I had a sippy cup sip of anime with Maya The Bee in the late 80s and then chugged a 50 oz Big Gulp of it in the year 2001 that hasn’t gone flat to present day. Between those two points, though, the timeline of anime to me is pretty sparse. I knew Sailor Moon was a craze in the mid-90s (my cousin the same age as I am had a wallscroll of the characters back then. Nerd!) and Dragon Ball filling in for the rest of that decade, but other than that, I didn’t take notice of anime during those years. It remains a black hole in my hobby, but that’s where Lea Hernandez comes in to help change that.
If you’re familiar with Marvel Mangaverse then you’re probably already acquainted with Lea’s work (she inked for The Punisher issue). She also draws for Teen Titans Go!. I kind of skipped both of those… But I did catch wind through Twitter of a webcomic series she’s behind called Bani Garu (click) at Boing Boing. The story is Lea’s personal life during her time as the vice president of the U.S. marketing arm of Gainax from 1989 to 1990. Why only a year? Well, it’s hinted in the first page that things “were itsy-hugey problems with Gainax from the start.”
I’m going to admit this right now; I don’t know much of anything about Gainax. Sure, I watched and loved FLCL, and was amused by Magical Shopping Arcade Abenobashi, but like how anime was for me in the 90s, nada! I did try to watch Neon Genesis Evangelion while it was airing on Adult Swim, but since I worked on most Saturday nights at Quiznos, I didn’t catch all the episodes, and I feel a series like that needs to be watch via Ludovico technique to really appreciate the “fuck you”-ness at the end by director/writer Hideaki Anno. I’ve always wanted to watch Gunbuster, too.
While I haven’t seen much of Gainax, I do hear quite a bit about them. Lea looks fondly back at the studio in Bani Garu. Mostly, anyway. It’s
hinted plainly stated in parts that Lea will have a breakdown. The timeline in the comic goes back and forth from when she’s hired up to current thoughts on the studio as sort of an aftermath, and events between the those two points. I noticed Lea also did this on her article reminiscing on U.S. manga pioneer Toren Smith (check out those rockin’ specs and hair highlight in the header photo! Also, read up on Mr. Smith. Looking at the manga landscape during the boom years in America, calling him a pioneer almost feels like an understatement).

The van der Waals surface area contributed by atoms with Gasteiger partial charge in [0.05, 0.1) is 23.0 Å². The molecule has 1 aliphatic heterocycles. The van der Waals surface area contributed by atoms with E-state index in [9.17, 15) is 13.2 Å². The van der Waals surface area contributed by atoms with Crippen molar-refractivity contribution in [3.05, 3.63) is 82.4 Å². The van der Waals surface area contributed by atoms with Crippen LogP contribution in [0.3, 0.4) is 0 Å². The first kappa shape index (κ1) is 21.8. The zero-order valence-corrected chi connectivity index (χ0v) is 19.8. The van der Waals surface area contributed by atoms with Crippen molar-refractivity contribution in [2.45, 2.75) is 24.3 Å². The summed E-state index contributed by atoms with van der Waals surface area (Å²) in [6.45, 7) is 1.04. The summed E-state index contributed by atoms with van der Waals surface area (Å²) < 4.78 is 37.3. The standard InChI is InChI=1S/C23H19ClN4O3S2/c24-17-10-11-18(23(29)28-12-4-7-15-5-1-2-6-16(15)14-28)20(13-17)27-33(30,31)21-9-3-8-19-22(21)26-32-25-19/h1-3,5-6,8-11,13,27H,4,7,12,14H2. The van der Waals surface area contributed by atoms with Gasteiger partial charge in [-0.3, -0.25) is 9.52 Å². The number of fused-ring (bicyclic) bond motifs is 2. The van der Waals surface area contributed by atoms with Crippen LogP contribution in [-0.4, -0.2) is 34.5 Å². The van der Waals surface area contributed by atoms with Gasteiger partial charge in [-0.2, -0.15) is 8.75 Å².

I’ve already seen a few readers confused by the leaps in chronological events and focus of topics, but you have see this as a trials and tribulations way of recalling events that just spring to mind and getting a feel for your own emotions from years ago (I did the same thing in my first convention post, didn’t I?). In one strip, Lea finds a piece of cel paper of a note with a drawing on it. When she flips the page over it turns out to be pencils for a cel from Daicon IV. It’s my favorite page of the web series so far. I’m not sure how this comic will engage readers who don’t know exactly what anime is in the slightest, but I think even casual anime viewers will get a feel for what’s presented, and admires of Gainax will certainly pick up some tidbits here and there. I’m learning a lot about the studio without having even watched most of their productions (their habits behind the productions, anyway). I plan on working on that soon.
So, what can we take from Bani Garu? I guess if Gainax had their shit together (i.e. money), or perhaps did more research on the U.S. market back then, maybe Lea would have had a less stressful experience? I don’t know. She does make note of the times she cries- She even cried during her interview on ANNCast, which I thought was kind of sweet. The comic itself is emotionally charged in that way; something that compliments autobiographical comics and writing quite well involving any subject, in my opinion. There is humor and sincerity in the challenging moments that Lea displays in her pages, and as a reader that’s what I appreciate the most. I get the same feeling such as when I listen to a Tom Waits album.
Being wide-eyed to the 90s anime landscape and Gainax, Bani Garu feels like a setting of wise old sage telling meandering townsfolk about the myths and mavericks of generations past. …Or it’s just personal experiences mixed in with anime in webcomic form- which I find fascinating and unique in its own right. Even in the age of Wikis, how many sources out there really dig into the surface of the anime industry a generation ago? Or even tell firsthand of what it was like to be a fan of anime during the tail-end of the 80s? I wish there were more like it, if just to compare what’s changed and what hasn’t with this generation. I’m not sure if many could be as captivating or emote in illustrations the same way Lea Hernandez has in her comic, though.
Read Bani Garu at Boing Boing here.